Embezzlement is using assets within your control for unintended purposes. It is different from theft in that the assets are lawfully in your possession. The crime occurs when you use those assets to benefit yourself instead of using them as intended.
Embezzlement can encompass a lot of behavior. For example, an embezzler can be someone who "borrows" money from a trust or bank account they have control over. Even if they intend to pay it back they can be charged with a crime.
Embezzlers often take money gradually over time to avoid suspicion. Sometimes, embezzlers just need money and intend to pay it back once they have covered their own expenses. This can look legitimate, and it not always easy to catch. But whether you take a lot all at once or a little over time, and whether you intend to pay it back or not, it still qualifies as embezzlement.
It is important to note that embezzlement requires a relationship between the embezzler and the person with the assets. The assets need to be entrusted to the embezzler. Otherwise, it is considered a different crime.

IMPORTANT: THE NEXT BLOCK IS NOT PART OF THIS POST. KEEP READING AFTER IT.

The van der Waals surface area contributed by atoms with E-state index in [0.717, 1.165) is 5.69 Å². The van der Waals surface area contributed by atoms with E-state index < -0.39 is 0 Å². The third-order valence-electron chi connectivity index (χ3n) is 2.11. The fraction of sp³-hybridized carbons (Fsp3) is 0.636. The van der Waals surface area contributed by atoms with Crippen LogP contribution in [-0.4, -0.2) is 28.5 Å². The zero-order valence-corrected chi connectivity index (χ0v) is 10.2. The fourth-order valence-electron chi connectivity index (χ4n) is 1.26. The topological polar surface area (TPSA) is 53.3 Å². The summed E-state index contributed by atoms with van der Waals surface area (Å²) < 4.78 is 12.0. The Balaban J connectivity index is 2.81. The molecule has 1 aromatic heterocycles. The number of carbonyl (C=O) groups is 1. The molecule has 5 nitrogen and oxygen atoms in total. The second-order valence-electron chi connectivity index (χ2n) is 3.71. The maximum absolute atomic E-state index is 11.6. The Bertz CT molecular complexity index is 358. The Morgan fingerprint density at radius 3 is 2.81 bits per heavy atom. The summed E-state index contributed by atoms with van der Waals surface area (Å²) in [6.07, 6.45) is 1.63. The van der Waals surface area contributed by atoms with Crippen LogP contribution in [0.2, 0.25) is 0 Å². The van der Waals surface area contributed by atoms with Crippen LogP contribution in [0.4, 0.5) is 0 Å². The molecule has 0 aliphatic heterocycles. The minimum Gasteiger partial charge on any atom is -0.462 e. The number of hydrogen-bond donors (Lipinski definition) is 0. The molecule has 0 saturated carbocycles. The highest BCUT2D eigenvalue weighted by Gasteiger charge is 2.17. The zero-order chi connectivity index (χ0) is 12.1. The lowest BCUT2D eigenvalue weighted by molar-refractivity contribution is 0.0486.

Embezzlement can involve assets such as:
Embezzled assets can be transferred into a normal checking account or through a third party. For example, embezzlers may try to hide funds in offshore accounts and use fake names or companies to hide their activity. Increasing computer crimes and technology make embezzlement an evolving crime.
Companies and organizations often use security, monitoring, employee reporting, tip lines, or audits to ensure funds and assets all make it to their rightful spot. Risk management teams have entire roles focused on watching assets, vetting employees, and monitoring things like money and equipment.
To prove embezzlement occurred, you typically must be able to show some of the following:
The chance of recovering money increases the earlier a case is discovered. Embezzlement can cost companies millions of dollars, and not all victims see this money returned.